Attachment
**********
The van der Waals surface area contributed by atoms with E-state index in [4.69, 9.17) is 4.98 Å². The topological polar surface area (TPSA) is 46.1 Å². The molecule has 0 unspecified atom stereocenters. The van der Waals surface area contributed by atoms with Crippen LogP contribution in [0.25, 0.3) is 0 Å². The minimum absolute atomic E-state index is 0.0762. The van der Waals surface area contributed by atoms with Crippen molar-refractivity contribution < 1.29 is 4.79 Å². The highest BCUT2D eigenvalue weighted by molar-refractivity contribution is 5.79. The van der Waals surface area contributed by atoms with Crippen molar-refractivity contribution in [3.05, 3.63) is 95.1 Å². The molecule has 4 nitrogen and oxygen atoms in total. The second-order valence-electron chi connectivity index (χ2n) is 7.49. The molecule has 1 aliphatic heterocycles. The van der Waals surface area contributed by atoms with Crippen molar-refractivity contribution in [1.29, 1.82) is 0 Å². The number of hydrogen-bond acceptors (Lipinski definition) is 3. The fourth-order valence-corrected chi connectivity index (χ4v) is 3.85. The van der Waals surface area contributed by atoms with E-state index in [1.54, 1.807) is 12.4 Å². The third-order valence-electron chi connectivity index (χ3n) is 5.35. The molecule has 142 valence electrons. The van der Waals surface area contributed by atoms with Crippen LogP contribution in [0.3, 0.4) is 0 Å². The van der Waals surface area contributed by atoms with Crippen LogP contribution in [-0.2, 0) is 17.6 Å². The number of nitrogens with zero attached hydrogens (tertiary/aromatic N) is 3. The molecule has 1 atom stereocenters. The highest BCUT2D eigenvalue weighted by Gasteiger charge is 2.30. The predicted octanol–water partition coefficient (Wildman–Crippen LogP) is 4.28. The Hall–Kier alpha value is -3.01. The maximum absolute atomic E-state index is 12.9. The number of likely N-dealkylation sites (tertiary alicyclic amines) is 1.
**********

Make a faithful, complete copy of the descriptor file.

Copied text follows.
The van der Waals surface area contributed by atoms with E-state index in [4.69, 9.17) is 4.98 Å². The topological polar surface area (TPSA) is 46.1 Å². The molecule has 0 unspecified atom stereocenters. The van der Waals surface area contributed by atoms with Crippen LogP contribution in [0.25, 0.3) is 0 Å². The minimum absolute atomic E-state index is 0.0762. The van der Waals surface area contributed by atoms with Crippen molar-refractivity contribution < 1.29 is 4.79 Å². The highest BCUT2D eigenvalue weighted by molar-refractivity contribution is 5.79. The van der Waals surface area contributed by atoms with Crippen molar-refractivity contribution in [3.05, 3.63) is 95.1 Å². The molecule has 4 nitrogen and oxygen atoms in total. The second-order valence-electron chi connectivity index (χ2n) is 7.49. The molecule has 1 aliphatic heterocycles. The van der Waals surface area contributed by atoms with Crippen molar-refractivity contribution in [1.29, 1.82) is 0 Å². The number of hydrogen-bond acceptors (Lipinski definition) is 3. The fourth-order valence-corrected chi connectivity index (χ4v) is 3.85. The van der Waals surface area contributed by atoms with E-state index in [1.54, 1.807) is 12.4 Å². The third-order valence-electron chi connectivity index (χ3n) is 5.35. The molecule has 142 valence electrons. The van der Waals surface area contributed by atoms with Crippen LogP contribution in [0.3, 0.4) is 0 Å². The van der Waals surface area contributed by atoms with Crippen LogP contribution in [-0.2, 0) is 17.6 Å². The number of nitrogens with zero attached hydrogens (tertiary/aromatic N) is 3. The molecule has 1 atom stereocenters. The highest BCUT2D eigenvalue weighted by Gasteiger charge is 2.30. The predicted octanol–water partition coefficient (Wildman–Crippen LogP) is 4.28. The Hall–Kier alpha value is -3.01. The maximum absolute atomic E-state index is 12.9. The number of likely N-dealkylation sites (tertiary alicyclic amines) is 1.